I think our new school’s chancellor should have the same opportunity I have, get half the credits for an education leadership degree to be allowed to continue to do her job past Labor Day.

If I worked at an elementary school it would not be an issue but certified librarians are required at all secondary schools.

That I’ve done more in one month in and for the library, and for the students and teachers who now can use it than the certified librarian (certified in 1956, btw) did in the past six years is apparently not as important as having that piece of paper certifying me.

That I can teach the students and teachers about technology and how to use it effectively and safely where the certified librarian thinks the electric typewriter is a threat to society is not as important as having that certificate.

The "QWERTY" layout of typewriter ke...
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If the certificate is that important for me to have, shouldn’t the school chancellor have one, too?

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Making a Point, Missing the Point

12/21/2010
Lava Lamp Red
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I am still astounded at the new things I’m realizing now that I am responsible for taking a library that stopped progressing sometime in the mid-1970s and bringing it into the 21st Century.

The first thing is that organization, never my stro

ng point, is essential in a library. There is so much to keep track of: books, borrowers, the card catalog (more on that in a bit) return dates, trends (more on that, too, in a minute) and new releases.

There are likely more things to keep track of, but those are the ones I’ve discovered in my first two weeks. I hope some more experienced librarians I’ve come to know will inform me what I not paying attention to that I should also be focusing upon.

The second thing I’ve realized is that it is almost impossible to go directly from being an excellent 1970s library that unfortunately finds itself in 2010 to being a 2010 library ready for whatever develops in the next decade or two.
Let’s start with the card catalog.

The subject catalogue (
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We have a lovely wooden card catalog unit with a matching four-drawer file cabinet. Both pieces would look terrific in my house. The newest item in that file cabinet is a clipping from the New York Times of November 8th about the results of the Presidential election held the day before.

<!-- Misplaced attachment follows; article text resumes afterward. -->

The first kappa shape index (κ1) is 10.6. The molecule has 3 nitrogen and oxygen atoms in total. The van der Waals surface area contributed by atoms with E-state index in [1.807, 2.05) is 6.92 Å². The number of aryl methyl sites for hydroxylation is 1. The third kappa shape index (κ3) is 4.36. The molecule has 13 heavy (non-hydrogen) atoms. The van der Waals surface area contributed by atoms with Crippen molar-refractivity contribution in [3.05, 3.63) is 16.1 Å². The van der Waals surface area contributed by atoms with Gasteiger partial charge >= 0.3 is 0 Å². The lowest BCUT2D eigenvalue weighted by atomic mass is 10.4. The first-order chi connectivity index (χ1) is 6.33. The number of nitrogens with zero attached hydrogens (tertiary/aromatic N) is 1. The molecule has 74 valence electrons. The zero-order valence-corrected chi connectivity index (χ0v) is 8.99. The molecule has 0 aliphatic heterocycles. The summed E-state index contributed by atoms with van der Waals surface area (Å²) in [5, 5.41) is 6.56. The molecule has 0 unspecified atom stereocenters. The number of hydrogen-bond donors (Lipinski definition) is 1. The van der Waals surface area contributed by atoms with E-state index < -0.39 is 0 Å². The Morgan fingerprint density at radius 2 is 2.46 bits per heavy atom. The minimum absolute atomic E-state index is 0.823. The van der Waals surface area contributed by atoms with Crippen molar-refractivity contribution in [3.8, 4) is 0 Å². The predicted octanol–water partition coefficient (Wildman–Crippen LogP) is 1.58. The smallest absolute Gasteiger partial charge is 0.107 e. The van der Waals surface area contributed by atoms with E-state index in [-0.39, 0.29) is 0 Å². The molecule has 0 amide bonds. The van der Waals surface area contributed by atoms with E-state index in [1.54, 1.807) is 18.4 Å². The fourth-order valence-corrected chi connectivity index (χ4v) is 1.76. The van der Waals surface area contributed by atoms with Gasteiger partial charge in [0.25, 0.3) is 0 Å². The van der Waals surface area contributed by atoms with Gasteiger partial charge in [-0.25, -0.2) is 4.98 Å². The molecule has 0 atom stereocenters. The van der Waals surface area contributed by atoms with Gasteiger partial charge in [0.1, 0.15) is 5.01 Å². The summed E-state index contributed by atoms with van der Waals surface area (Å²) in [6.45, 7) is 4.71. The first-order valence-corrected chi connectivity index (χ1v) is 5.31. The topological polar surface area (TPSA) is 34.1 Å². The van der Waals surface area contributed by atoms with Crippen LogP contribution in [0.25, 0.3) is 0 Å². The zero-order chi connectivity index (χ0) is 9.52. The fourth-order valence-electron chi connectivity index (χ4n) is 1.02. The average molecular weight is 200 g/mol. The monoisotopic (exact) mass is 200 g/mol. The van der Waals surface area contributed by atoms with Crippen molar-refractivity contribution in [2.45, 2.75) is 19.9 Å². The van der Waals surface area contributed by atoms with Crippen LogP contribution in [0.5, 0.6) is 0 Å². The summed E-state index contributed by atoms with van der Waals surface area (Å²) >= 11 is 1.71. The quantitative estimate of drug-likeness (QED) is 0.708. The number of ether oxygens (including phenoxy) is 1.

The card catalog is an anachronism. I just uncrated 15 cases of books and have a stack of catalog cards about a foot high that I need to file. I can’t begin to estimate the amount of time it will take to do that filing, but I have to think there is a better use of my time than doing that.

One potentially better use of my time would be to organize our non-fiction section currently in total disarray. It does one no good to look up a topic, say the grammar of Old French (perhaps you wonder as I do why we have two books on that topic), and not have a clue where to find the books filed under 841 in the Dewey decimal system.

Or perhaps an even better use of my time would be to figure out how to sell off that non-fiction section (complete with six — count them! — six different encyclopedias) and the lovely wooden card catalog and file cabinet in order to buy a few e-readers.

My friend and colleague Lisa Nielsen has been hosting an interesting conversation about e-readers vs. books on her blog. The conversation started with the news that Principal James McSwain of Lamar High School in Houston, Texas got rid of many of the books in his school’s library and replaced them with e-readers and a coffee shop.

I’m not at all interested in the discussion of whether a

coffee shop belongs in a high school, but I am interested in the fact that Lamar High School can afford to buy a bunch on e-readers. So can a lot of schools around the country. But I’m scrounging for bookends.

A black metal bookend.
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Think about that for a minute. E-readers for a rich district and school, but my poor students get to watch me try to scrounge bookends.

While you’re thinking about that I hope you come to understand that until we find a way to make sure every student in America has access to the same resources, whether they are great teachers, e-readers, or classrooms with heat, all the other talk is meaningless.

All the education reformers, all the politicians, all the teacher unions and all the teacher-training colleges are all avoiding the central issue affecting the future of education and the future of our country: the large and growing gap between the rich and the poor.

Find a way to fix that and you’ll see a whole bunch of other problems you waste time talking about disappear.

E-readers? Maybe someday.